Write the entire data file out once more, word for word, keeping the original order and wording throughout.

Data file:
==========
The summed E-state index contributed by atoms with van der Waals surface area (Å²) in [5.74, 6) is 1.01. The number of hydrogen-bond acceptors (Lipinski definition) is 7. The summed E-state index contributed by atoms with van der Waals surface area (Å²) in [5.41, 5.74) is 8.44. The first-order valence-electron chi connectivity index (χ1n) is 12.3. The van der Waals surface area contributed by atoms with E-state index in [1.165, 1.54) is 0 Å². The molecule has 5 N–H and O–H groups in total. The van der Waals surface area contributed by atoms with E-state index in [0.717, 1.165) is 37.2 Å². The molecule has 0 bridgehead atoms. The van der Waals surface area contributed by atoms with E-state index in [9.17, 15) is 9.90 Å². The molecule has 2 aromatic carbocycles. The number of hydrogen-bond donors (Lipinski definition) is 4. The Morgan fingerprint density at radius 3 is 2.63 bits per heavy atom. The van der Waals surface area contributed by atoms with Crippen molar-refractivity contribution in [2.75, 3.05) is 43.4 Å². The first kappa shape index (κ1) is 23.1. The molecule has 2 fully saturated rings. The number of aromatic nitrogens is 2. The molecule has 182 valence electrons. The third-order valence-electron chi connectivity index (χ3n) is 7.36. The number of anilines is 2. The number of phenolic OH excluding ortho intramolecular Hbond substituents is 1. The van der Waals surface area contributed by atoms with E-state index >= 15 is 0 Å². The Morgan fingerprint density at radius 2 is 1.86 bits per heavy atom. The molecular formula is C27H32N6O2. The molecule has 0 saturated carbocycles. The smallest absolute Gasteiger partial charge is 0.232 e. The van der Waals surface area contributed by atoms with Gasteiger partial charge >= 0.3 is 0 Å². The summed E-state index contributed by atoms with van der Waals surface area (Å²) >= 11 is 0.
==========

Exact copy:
The summed E-state index contributed by atoms with van der Waals surface area (Å²) in [5.74, 6) is 1.01. The number of hydrogen-bond acceptors (Lipinski definition) is 7. The summed E-state index contributed by atoms with van der Waals surface area (Å²) in [5.41, 5.74) is 8.44. The first-order valence-electron chi connectivity index (χ1n) is 12.3. The van der Waals surface area contributed by atoms with E-state index in [1.165, 1.54) is 0 Å². The molecule has 5 N–H and O–H groups in total. The van der Waals surface area contributed by atoms with E-state index in [0.717, 1.165) is 37.2 Å². The molecule has 0 bridgehead atoms. The van der Waals surface area contributed by atoms with E-state index in [9.17, 15) is 9.90 Å². The molecule has 2 aromatic carbocycles. The number of hydrogen-bond donors (Lipinski definition) is 4. The Morgan fingerprint density at radius 3 is 2.63 bits per heavy atom. The van der Waals surface area contributed by atoms with Crippen molar-refractivity contribution in [2.75, 3.05) is 43.4 Å². The first kappa shape index (κ1) is 23.1. The molecule has 2 fully saturated rings. The number of aromatic nitrogens is 2. The molecule has 182 valence electrons. The third-order valence-electron chi connectivity index (χ3n) is 7.36. The number of anilines is 2. The number of phenolic OH excluding ortho intramolecular Hbond substituents is 1. The van der Waals surface area contributed by atoms with E-state index >= 15 is 0 Å². The Morgan fingerprint density at radius 2 is 1.86 bits per heavy atom. The molecular formula is C27H32N6O2. The molecule has 0 saturated carbocycles. The smallest absolute Gasteiger partial charge is 0.232 e. The van der Waals surface area contributed by atoms with Gasteiger partial charge >= 0.3 is 0 Å². The summed E-state index contributed by atoms with van der Waals surface area (Å²) >= 11 is 0.